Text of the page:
Indeed, they argue that Buffett’s dealerships were never intended to be regulated by the law, which was only intended to impact companies who manufacture and sell the same product. In other words, the law wasn’t written to exclude widget manufacturers from selling wombles, only to prohibit the direct sales of widgets.
It also didn’t hurt that Buffett’s 29 car dealerships are all politically active members of TADA.
So are the criticisms valid? Yes and No.
They’re invalid to the extent that they complain the bill is unacceptable. The fact is the Buffett bill isn’t particularly unusual in Austin and, although it is a small work-around and not the major reform conservatives want, it makes sense in a vacuum.
Had Buffett hired a team of lobbyists and began working on his carve out last Fall, it wouldn’t have received a fraction of the media attention. Arguably the Austin lobby is only upset now because Buffett showed up in late April and is resolving the matter on his own without following the usual playbook and without playing their game and filling their pockets.
And despite the bad optics, the exception makes sense and it’s much more politically feasible for lawmakers to adjust the law rather than try to overturn it entirely, an action sure draw the opposition of TADA. And in regard to criticism of Buffett for not demanding a free-market bill rather than an exemption, citizens should remember that Buffett doesn’t have a fiduciary obligation to fight for the free-market. His duties are only to his shareholders.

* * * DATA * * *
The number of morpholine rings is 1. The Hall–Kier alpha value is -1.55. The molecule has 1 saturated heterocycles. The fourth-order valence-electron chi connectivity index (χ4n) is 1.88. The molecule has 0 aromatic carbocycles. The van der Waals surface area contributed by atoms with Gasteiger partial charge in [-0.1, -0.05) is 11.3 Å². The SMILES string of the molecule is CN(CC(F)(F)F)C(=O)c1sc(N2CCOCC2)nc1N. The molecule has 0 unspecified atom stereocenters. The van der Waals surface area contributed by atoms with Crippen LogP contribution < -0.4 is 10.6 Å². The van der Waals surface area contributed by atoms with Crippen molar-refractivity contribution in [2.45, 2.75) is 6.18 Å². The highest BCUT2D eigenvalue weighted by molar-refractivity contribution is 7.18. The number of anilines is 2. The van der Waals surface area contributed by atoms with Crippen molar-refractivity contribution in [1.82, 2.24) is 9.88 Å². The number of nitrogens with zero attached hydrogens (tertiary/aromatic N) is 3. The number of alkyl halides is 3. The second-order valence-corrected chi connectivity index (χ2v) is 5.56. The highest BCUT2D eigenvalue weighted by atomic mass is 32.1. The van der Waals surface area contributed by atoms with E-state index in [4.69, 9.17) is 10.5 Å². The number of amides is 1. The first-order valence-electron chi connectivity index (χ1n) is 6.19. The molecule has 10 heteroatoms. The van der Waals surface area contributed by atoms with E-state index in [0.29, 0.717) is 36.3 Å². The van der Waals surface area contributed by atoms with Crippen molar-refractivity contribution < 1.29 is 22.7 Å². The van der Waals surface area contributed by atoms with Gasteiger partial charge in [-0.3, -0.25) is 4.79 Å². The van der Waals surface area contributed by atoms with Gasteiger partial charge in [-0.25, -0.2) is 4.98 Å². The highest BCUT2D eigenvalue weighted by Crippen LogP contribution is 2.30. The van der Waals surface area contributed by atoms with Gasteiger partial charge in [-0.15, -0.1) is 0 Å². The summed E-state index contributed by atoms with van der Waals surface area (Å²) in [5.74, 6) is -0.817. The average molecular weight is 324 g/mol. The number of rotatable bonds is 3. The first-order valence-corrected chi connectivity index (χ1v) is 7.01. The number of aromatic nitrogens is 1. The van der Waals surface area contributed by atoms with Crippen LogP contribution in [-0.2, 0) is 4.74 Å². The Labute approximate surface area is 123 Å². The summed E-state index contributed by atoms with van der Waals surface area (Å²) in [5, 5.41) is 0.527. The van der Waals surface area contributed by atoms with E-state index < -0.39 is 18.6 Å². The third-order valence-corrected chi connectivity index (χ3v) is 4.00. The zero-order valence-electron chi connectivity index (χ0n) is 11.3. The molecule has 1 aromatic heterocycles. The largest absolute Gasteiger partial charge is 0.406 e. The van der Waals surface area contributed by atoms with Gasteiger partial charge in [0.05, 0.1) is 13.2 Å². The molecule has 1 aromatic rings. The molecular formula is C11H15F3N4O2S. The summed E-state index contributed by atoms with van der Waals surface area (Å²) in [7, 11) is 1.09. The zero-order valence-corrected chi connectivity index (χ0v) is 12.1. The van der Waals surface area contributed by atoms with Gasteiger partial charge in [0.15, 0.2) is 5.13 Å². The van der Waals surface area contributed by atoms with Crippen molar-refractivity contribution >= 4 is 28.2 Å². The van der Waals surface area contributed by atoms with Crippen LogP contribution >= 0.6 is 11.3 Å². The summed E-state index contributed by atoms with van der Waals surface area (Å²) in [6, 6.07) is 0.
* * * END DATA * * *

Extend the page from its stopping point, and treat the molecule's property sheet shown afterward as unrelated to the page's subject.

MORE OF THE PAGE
To quote a conservative activist, “It’s not Buffett’s job to fight to overturn the whole law, though it would certainly be nice if he did.”
Tesla’s criticism is even more hypocritical when citizens remember that not too long ago they pushed a bill that truly would have only benefited their company.
But what about criticisms from the grassroots? Some of them are well founded.
The complaint that Buffett broke from the regular order of business by seeking direct redress shouldn’t be a concern. After all, conservatives aren’t looking for a seat at the table, we’re trying to get rid of the table. Buffett shouldn’t be faulted for coming and making the appeal himself, nor should legislators and statewide leaders be faulted for listening to his concerns.